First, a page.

Supplementary material from "Octopamine and dopamine mediate waggle dance following and information use in honeybees"
Posted on 29.09.2020 - 07:45
Honeybees can be directed to profitable food sources by following waggle dances performed by other bees. Followers can often choose between using this social information or relying on memories about food sources they have visited in the past, so-called private information. While the circumstances that favour the use of either social or private information have received considerable attention, still little is known about the neurophysiological basis of information use. We hypothesized that octopamine and dopamine, two biogenic amines with important functions in reward signalling and learning, affect dance use in honeybees. We orally administered octopamine and dopamine when bees collected food at artificial feeders and tested if this affected interest in dance information about a new food source. We predicted that octopamine reduces interest in dances and strengthens private information use via an increase in the perceived value of the previously exploited resource. Since dopamine has been shown to lower reward perception, we expected it to act in the opposite direction. Octopamine-treated foragers indeed followed 32% fewer dances than control bees and increased the use of private information. Conversely, dopamine-treated bees followed dances 15% longer than control bees, but surprisingly did not use social information more. Overall, our results suggest that biogenic amine signalling affects interactions among dancers and dance followers and, thus, information flow about high-quality food sources.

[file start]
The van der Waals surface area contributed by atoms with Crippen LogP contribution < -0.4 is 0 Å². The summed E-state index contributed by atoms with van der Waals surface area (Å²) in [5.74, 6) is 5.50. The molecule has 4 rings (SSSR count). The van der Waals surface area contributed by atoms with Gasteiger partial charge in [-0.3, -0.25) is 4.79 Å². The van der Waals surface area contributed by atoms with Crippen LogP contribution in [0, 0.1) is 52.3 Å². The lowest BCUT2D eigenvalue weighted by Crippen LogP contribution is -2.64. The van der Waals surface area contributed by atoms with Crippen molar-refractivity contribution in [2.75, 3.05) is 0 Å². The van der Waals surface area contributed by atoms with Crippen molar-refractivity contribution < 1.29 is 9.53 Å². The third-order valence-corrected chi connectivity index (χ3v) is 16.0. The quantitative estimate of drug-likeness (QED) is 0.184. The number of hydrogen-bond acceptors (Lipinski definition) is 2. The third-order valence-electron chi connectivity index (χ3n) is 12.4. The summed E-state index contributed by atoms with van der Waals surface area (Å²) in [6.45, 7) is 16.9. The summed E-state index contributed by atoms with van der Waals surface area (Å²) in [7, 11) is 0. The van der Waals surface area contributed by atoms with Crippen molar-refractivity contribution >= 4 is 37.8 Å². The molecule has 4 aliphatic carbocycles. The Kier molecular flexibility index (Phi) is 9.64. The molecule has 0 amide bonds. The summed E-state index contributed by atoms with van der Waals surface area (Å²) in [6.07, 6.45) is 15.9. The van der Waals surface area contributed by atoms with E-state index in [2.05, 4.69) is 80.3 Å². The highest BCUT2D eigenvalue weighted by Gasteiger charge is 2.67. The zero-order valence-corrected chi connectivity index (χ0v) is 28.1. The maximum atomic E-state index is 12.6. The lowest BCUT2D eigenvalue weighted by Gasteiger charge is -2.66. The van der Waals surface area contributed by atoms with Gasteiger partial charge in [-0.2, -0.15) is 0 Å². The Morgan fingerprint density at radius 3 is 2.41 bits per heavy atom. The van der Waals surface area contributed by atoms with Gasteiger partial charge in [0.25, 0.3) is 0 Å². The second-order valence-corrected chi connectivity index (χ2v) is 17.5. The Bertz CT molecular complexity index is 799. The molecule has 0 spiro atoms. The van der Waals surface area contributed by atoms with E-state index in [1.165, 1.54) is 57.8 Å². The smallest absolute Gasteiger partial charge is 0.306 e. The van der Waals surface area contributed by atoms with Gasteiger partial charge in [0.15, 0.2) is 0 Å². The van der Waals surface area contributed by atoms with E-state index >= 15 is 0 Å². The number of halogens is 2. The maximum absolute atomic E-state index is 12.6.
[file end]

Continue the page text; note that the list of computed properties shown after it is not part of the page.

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Linn, Melissa; Glaser, Simone M.; Peng, Tianfei; Grüter, Christoph (2020): Supplementary material from "Octopamine and dopamine mediate waggle dance following and information use in honeybees". The Royal Society. Collection. https://doi.org/10.6084/m9.figshare.c.5136039.v1
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Simone M. Glaser